bacteria count to less than 1,000 per 100
milliliters.
Type II - macerates the sewage so that
the discharge contains no suspended
particles and reduce the bacteria count
to less than 200 per 100 milliliters.
Type III - holding tanks (portable toilets
are the simplest).

Divers-Down Flag
Divers

Down Flag

Red & White Protect Divers


Vessels 20 x 24 inches (FL)
Buoys 12 x 12 inches (FL)
Open Water - 300 Feet (FL)
In-Land Water 100 Feet (FL)

Alpha

Dive Flag

White & Blue Protect Vessel


(RAM vessel)
No Less Than 1 meter in height

Corps of Engineer Reqmts:

Government operators shall be licensed and certified in


accordance with ER 385-1-91

EM 385-1-1
03.B.01 b. TYPE III, 16 unit first aid kit
05.J.06 d. Ring Buoys (20 diameter)
shall be USCG-approved & have at least
70 ft of 3/8 in. solid braid polypropylene,
or equivalent, attached. Throw bags may
be used in addition to ring buoys. These
throwable devices and lifelines shall be
inspected at a minimum of every six
months and stored in such a manner to
allow immediate deployment and be
protected from degradation from
weather and sunlight
19.A.05 a. Fenders shall be provided to
prevent damage and sparking and to
provide safe areas for workers exposed
to pinching situations

19.A.05 c. Signal Devices


(lights, sound devices, etc) shall
be provided on all vessels to
give signals required by the
navigation rules applicable to
the waters on which the vessel
is operated on.

19.B.04 a.
(1) At least one portable or
permanent ladder of
sufficient length to allow a
person to self rescue by
boarding the ladder from the
water
(2) Other methods or means
designed to assist in the
rescue of an incapacitated
person overboard

19.D.07 Small boats with length 26 ft (7.9 m) or


less shall be provided with integrated combinations
of two or more of the below listed items to provide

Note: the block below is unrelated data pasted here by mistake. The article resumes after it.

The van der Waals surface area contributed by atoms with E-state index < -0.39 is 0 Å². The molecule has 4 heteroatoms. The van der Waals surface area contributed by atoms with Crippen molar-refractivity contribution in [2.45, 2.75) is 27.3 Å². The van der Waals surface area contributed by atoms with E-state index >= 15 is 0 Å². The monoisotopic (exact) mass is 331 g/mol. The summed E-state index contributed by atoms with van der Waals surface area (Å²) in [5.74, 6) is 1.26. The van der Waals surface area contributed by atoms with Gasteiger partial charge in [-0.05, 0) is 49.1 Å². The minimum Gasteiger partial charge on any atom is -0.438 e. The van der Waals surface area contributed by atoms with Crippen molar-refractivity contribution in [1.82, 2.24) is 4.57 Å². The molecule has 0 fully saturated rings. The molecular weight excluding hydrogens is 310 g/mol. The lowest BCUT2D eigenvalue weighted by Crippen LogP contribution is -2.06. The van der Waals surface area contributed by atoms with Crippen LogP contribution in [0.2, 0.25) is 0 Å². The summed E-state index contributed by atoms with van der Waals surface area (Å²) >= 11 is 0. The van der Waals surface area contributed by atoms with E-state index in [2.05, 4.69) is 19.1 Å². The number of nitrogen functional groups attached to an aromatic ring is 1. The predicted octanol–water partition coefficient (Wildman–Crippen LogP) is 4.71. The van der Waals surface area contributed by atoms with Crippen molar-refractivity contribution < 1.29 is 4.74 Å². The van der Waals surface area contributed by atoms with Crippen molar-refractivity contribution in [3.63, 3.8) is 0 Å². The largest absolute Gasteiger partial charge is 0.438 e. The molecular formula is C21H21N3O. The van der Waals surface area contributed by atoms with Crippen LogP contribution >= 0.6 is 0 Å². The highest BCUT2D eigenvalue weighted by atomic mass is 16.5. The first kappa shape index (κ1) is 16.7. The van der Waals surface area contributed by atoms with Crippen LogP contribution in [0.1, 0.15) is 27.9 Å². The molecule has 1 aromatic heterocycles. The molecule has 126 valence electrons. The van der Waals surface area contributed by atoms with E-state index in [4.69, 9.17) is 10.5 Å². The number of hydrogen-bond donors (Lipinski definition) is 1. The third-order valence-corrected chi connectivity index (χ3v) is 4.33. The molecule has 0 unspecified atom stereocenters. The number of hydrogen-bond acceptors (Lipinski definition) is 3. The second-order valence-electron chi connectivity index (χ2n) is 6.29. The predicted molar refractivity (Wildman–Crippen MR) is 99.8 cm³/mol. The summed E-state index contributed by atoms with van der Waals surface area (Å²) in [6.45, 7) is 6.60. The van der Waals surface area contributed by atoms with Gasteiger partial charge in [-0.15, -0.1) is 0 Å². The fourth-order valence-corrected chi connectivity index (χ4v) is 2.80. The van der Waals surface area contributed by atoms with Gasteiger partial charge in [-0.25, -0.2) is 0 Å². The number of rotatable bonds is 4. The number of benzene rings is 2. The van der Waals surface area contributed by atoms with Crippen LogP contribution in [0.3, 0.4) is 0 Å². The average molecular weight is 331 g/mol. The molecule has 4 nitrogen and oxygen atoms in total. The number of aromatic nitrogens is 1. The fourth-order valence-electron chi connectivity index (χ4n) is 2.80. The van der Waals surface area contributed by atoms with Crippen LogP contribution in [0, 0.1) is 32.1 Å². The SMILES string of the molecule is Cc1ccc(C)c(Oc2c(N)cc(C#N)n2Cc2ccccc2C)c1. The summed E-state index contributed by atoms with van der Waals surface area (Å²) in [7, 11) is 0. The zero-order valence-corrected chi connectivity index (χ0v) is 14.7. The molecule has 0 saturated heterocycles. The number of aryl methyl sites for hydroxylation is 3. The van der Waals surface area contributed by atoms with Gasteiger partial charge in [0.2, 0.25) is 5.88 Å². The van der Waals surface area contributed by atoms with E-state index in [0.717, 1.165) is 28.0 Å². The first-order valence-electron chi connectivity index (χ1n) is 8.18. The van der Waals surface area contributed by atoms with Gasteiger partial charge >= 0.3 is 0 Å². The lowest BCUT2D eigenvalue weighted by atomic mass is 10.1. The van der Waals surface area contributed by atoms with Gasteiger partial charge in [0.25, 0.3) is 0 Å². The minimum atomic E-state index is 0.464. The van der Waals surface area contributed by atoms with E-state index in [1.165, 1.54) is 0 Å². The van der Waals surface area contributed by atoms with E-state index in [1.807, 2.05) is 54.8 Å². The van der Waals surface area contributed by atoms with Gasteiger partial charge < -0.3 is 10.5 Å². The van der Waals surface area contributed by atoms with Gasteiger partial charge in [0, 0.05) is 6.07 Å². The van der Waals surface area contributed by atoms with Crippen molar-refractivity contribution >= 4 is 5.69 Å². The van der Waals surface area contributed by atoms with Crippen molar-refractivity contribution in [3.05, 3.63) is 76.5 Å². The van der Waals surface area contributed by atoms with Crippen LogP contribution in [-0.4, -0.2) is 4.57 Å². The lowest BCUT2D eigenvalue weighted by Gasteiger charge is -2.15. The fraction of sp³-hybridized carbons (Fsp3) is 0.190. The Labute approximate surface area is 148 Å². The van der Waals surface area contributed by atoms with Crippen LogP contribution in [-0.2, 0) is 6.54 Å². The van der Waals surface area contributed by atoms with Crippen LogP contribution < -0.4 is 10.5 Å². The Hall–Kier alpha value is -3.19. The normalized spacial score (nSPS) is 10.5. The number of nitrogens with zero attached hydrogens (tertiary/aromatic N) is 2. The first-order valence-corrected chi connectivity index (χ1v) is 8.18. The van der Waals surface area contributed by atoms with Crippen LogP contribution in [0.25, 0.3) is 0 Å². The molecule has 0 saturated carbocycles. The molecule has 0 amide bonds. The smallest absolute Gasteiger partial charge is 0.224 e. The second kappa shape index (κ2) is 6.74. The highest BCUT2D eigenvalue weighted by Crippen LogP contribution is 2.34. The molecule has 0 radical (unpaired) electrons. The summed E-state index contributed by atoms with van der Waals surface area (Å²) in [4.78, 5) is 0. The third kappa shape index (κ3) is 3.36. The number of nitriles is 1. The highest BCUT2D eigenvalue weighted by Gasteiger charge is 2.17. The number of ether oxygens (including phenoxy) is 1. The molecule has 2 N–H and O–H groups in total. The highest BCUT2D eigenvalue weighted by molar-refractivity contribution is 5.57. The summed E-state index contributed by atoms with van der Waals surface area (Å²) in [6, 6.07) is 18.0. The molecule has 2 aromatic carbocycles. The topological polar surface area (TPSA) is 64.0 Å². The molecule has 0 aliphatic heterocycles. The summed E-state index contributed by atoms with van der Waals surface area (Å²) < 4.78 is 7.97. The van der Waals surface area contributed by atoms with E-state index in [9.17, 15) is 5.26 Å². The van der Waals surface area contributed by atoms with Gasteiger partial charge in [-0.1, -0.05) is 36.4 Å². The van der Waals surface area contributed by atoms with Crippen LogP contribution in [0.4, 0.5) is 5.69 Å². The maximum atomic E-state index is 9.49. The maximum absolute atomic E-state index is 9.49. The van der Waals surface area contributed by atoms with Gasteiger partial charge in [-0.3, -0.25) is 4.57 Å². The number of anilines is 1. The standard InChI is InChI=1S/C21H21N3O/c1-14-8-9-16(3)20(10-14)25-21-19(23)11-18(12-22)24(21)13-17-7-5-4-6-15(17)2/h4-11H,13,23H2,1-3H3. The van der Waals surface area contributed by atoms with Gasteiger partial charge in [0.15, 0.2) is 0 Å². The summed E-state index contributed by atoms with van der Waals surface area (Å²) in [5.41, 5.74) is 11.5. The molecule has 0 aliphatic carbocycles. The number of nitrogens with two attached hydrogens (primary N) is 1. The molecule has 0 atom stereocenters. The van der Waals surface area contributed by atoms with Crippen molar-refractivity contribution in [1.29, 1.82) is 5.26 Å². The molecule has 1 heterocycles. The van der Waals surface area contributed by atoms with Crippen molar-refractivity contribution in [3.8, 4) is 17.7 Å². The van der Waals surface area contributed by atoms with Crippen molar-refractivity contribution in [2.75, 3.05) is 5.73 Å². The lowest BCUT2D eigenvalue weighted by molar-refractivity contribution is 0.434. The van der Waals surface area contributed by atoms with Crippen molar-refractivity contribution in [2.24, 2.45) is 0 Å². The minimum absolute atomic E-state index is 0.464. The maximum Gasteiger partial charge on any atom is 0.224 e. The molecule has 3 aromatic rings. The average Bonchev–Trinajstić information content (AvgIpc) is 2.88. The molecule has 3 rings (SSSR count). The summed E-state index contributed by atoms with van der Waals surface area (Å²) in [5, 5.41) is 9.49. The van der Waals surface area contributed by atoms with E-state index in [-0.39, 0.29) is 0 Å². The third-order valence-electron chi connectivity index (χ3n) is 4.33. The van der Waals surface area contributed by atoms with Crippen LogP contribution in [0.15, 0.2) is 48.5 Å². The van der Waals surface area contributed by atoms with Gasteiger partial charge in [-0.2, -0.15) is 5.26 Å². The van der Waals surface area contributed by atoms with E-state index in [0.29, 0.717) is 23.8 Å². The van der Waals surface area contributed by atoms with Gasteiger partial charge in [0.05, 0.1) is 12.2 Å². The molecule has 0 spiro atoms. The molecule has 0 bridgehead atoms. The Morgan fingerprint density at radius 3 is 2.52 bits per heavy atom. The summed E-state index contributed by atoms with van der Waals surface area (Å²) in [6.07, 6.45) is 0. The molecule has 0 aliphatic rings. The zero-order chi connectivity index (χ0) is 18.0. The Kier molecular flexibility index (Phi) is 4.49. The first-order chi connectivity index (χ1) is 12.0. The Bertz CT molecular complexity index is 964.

continuous perimeter protection around the vessel.
The installations shall be in accordance with either
ABYC Standards or ISO Standard 15085, as
demonstrated by a Manufacturers certificate, label
or other documentation.
Cockpits;
Coamings;
Handholds;
Toe

Rails;
Life Rails;
Deck Rails;
Stern Rails
Bow

Rails.

19.F.02 d. All open cabin launches


or motorboats shall be equipped
with kill (dead man) switches.
19.F.03 a. The minimum number
and rating of fire extinguishers
that shall be carried on
motorboats:
Class A and Class I = One,
1-A:10B-C
Class II and III = Two,
1-A:10B-C
19.F.03 b. All motorboats having
gasoline or liquid petroleum gas
in cabins, compartments or
confined spaces shall be
equipped with an automatic CO2
fire extinguishing system

19.F.04 Float Plans containing the


following information shall be prepared by
the motorboat operator when engaged in
surveying, patrolling or inspection
activities that are remote and expected to
take longer than four hours or when
travelling alone and filed with the
operators supervisor
Vessel

information
Personnel on board
Activity to be performed
Expected departure and return time and route
of travel
Means of communication

19.F.05 All motorboat operators shall


complete and document the following
training:
A

boating safety course meeting the criteria of the


USCG Auxiliary, National Association of State
Boating Law Administrators (NASBLA), or
equivalent; and
Motorboat handling training, based on the types of
boats they will operate, provided by qualified
instructors (in-house or other). Operators must
pass a written and operational test.